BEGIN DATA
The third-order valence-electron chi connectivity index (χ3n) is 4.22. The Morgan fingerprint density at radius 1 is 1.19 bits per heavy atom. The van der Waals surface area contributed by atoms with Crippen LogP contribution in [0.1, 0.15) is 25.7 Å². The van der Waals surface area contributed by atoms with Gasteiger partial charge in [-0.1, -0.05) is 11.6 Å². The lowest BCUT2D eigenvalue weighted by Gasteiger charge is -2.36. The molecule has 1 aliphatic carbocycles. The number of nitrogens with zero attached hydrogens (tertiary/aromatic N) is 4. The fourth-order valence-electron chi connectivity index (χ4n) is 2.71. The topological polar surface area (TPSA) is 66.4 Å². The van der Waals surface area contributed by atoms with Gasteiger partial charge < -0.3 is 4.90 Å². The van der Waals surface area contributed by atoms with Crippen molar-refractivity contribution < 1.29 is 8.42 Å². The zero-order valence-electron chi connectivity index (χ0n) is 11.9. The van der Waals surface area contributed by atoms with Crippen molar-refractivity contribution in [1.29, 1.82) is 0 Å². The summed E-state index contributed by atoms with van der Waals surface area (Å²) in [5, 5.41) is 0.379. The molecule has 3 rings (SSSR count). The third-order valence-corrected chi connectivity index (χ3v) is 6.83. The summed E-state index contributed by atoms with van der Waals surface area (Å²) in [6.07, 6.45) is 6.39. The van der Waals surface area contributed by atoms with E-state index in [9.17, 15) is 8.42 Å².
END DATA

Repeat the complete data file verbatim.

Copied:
The third-order valence-electron chi connectivity index (χ3n) is 4.22. The Morgan fingerprint density at radius 1 is 1.19 bits per heavy atom. The van der Waals surface area contributed by atoms with Crippen LogP contribution in [0.1, 0.15) is 25.7 Å². The van der Waals surface area contributed by atoms with Gasteiger partial charge in [-0.1, -0.05) is 11.6 Å². The lowest BCUT2D eigenvalue weighted by Gasteiger charge is -2.36. The molecule has 1 aliphatic carbocycles. The number of nitrogens with zero attached hydrogens (tertiary/aromatic N) is 4. The fourth-order valence-electron chi connectivity index (χ4n) is 2.71. The topological polar surface area (TPSA) is 66.4 Å². The van der Waals surface area contributed by atoms with Gasteiger partial charge < -0.3 is 4.90 Å². The van der Waals surface area contributed by atoms with Crippen molar-refractivity contribution < 1.29 is 8.42 Å². The zero-order valence-electron chi connectivity index (χ0n) is 11.9. The van der Waals surface area contributed by atoms with Crippen molar-refractivity contribution in [1.29, 1.82) is 0 Å². The summed E-state index contributed by atoms with van der Waals surface area (Å²) in [5, 5.41) is 0.379. The molecule has 3 rings (SSSR count). The third-order valence-corrected chi connectivity index (χ3v) is 6.83. The summed E-state index contributed by atoms with van der Waals surface area (Å²) in [6.07, 6.45) is 6.39. The van der Waals surface area contributed by atoms with E-state index in [9.17, 15) is 8.42 Å².